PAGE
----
Sakina Jaffrey

REVIEW: “American Gods” S02E01 – The House on the Rock

American Gods Season 2 2019It’s been nearly two years since the first season of American Gods aired its final episode and a lot has happened behind the scenes. In November of 2017, original executive producers (and showrunners) Bryan Fuller and Michael Green left the show after reported disputes related to the budgeting of the season. From there, Jesse Alexander was hired as showrunner and, with the help of Neil Gaiman, retooled the second season of the show a lot, tossing out the six scripts that Fuller and Green had written. For a while, everything seemed to be going fine until reports emerged in September of 2018 that Alexander had been fired from the show and the finale had gone through seven different drafts and everything was in disarray. Gaiman and various members of the cast and crew have disputed these reports, but, nonetheless, to say that the show has been mired by behind-the-scenes drama would be an understatement. Many were worried the second season of the show would never see the light of day, and if it did, that there would be a noticeable drop in quality from the first season. Well, it’s March 10, 2019, and the first episode of the second season of American Gods has premiered on Starz and I’m happy to report that there is no noticeable drop in quality and the show’s just as good as ever. (NOTE: Spoilers for episode 2×01 follow!)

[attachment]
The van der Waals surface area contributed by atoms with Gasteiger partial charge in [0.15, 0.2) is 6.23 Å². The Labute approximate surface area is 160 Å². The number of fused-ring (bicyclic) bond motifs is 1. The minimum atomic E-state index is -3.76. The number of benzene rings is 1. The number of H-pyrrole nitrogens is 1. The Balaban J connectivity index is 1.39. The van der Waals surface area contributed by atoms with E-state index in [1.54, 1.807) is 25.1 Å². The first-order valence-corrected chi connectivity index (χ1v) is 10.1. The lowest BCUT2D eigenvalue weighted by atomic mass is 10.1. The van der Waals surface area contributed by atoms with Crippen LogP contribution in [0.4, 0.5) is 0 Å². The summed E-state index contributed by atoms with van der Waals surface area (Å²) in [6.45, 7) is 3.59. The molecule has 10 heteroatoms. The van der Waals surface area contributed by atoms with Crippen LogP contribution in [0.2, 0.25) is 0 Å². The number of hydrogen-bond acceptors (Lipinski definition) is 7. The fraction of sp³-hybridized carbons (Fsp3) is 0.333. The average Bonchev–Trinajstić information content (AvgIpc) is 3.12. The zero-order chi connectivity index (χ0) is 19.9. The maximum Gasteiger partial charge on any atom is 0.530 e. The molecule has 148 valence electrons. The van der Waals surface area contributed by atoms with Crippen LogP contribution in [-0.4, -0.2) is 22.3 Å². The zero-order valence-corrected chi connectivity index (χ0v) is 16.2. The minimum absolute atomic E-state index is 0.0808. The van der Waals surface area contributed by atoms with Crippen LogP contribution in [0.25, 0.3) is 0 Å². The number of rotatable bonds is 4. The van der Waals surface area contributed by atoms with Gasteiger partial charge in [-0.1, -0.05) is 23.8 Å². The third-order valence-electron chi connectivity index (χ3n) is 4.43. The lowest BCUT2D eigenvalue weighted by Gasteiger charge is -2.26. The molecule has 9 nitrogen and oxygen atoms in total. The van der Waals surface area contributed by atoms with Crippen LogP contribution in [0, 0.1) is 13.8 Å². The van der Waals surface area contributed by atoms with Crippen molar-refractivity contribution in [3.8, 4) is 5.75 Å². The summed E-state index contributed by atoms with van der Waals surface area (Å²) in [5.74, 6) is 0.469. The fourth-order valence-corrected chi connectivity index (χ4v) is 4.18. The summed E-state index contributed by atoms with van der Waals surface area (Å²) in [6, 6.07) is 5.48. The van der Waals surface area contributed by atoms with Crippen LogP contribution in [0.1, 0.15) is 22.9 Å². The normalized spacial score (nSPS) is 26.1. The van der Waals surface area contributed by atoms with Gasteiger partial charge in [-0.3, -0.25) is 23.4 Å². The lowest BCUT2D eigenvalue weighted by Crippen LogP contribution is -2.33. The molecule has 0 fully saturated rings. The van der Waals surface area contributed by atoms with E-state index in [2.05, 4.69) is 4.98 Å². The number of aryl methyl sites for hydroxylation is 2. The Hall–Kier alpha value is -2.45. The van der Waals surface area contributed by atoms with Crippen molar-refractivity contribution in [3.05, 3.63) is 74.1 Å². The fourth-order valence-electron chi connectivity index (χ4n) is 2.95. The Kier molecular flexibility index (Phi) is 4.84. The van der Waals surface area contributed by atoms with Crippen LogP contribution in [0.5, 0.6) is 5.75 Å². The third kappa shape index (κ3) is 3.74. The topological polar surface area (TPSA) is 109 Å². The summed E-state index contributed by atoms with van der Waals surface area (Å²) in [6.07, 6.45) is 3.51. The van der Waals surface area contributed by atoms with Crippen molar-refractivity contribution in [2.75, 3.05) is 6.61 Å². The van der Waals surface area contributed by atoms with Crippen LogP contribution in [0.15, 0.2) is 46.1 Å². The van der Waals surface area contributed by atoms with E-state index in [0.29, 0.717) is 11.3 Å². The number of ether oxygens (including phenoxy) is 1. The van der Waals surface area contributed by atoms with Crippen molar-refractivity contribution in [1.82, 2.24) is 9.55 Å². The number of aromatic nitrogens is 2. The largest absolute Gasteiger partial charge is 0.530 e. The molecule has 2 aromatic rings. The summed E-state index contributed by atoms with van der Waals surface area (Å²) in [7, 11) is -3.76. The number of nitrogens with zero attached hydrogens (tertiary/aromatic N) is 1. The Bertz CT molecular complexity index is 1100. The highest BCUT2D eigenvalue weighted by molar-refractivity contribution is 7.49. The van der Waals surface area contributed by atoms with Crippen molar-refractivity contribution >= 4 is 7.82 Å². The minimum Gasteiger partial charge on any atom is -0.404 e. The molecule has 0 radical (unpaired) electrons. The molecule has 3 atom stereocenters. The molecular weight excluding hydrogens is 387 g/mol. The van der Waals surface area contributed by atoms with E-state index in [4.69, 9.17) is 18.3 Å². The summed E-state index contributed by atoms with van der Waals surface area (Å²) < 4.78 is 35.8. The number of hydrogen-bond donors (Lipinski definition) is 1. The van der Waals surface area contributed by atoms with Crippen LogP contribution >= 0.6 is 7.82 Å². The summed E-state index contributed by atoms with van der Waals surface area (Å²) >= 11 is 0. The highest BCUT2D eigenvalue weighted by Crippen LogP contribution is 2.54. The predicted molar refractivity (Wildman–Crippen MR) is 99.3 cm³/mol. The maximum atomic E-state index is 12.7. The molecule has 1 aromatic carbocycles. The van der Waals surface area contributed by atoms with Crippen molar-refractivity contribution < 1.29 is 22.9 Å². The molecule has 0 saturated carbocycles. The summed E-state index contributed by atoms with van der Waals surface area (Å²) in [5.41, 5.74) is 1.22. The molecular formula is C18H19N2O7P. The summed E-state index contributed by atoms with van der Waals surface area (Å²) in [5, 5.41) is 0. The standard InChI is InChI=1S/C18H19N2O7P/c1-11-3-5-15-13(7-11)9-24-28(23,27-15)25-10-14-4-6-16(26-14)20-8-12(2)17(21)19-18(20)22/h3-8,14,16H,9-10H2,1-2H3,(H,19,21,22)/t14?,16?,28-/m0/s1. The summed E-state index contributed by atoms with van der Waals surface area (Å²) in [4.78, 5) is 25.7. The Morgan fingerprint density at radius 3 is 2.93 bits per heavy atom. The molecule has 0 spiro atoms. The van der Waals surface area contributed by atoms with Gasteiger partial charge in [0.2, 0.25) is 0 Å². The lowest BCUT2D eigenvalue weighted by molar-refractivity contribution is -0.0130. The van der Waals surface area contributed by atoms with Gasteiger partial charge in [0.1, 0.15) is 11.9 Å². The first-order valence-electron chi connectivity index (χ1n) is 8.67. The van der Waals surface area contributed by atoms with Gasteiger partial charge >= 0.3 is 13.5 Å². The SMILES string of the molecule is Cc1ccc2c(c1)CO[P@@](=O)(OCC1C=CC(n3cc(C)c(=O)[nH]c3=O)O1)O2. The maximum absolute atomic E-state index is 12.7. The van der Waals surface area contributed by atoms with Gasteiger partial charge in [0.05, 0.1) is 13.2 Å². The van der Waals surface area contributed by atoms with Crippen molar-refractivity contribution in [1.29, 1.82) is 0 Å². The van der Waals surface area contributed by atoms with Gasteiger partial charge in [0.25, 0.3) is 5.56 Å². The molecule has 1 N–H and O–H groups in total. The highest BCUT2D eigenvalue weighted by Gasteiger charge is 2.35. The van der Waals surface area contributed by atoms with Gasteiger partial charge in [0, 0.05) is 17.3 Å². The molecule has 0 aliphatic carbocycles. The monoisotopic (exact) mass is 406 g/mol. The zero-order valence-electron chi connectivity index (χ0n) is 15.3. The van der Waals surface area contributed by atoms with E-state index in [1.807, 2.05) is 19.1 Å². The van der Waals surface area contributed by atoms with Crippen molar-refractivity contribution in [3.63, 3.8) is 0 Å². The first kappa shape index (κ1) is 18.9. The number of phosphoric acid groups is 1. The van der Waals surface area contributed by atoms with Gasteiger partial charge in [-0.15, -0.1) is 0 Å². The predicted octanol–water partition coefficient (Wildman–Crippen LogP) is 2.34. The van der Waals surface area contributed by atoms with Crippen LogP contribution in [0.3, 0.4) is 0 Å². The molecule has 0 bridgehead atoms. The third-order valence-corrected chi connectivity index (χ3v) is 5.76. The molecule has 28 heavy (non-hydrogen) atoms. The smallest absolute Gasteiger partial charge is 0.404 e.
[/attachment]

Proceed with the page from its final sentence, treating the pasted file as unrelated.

Episode 201: The House on the Rock (written by Jesse Alexander & Neil Gaiman, directed by Christopher J. Byrne)
Following the epic showdown at Easter’s party, Mr. Wednesday (Ian McShane) continues his quest to pitch the case for war to the Old Gods with Shadow (Ricky Whittle), Laura (Emily Browning) and Mad Sweeney (Pablo Schreiber) in tow. Meanwhile, Mr. World (Crispin Glover) plans revenge and Technical Boy (Bruce Langley) goes on the hunt for Media. First stop — the House on the Rock, where Shadow is taken “backstage.”

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Spoiler Review: Timeless S02E11-12 – “The Miracle of Christmas”

Timeless - Season 2When I originally wrote this post, it was a lot more positive than this version will be. I had written it Tuesday night, directly after I’d finished my spoiler-free reaction (which was written directly after I finished watching the screener of the episode). I still stand by everything I said in my spoiler-free review as it was all true in relation to how I felt directly after watching the episode. However, as time has passed and I’ve reflected on the episode some more, it occurs to me how much it doesn’t hold up to any kind of scrutiny. It was immensely enjoyable while watching it, but the moment I put any real kind of thought into it, more and more problems began appearing. (This review will feature spoilers!) 

Episodes 211 and 212: The Miracle of Christmas (Part 1 written by Lauren Greer, Part 2 written by Arika Lisanne Mittman; directed by John F. Showalter) 
As Christmas arrives in the Bunker, the Time Team is inspired by a visit from their future selves to find a way to try to save Rufus (Malcolm Barrett). But when the Mothership jumps to 1848 California, they’re forced to put those plans on hold and chase Rittenhouse back to the Gold Rush, where they encounter one of the era’s most dangerous villains. Then chasing the Mothership to Korea in the winter of 1950, our team helps a stranded, pregnant refugee attempt to escape a tragic fate. Stuck with no way out, our team faces its toughest challenge yet, and in the process, come to terms with their feelings for each other. Also starring Abigail Spencer, Matt Lanter, Goran Višnjic, Sakina Jaffrey, Paterson Joseph and Claudia Doumit.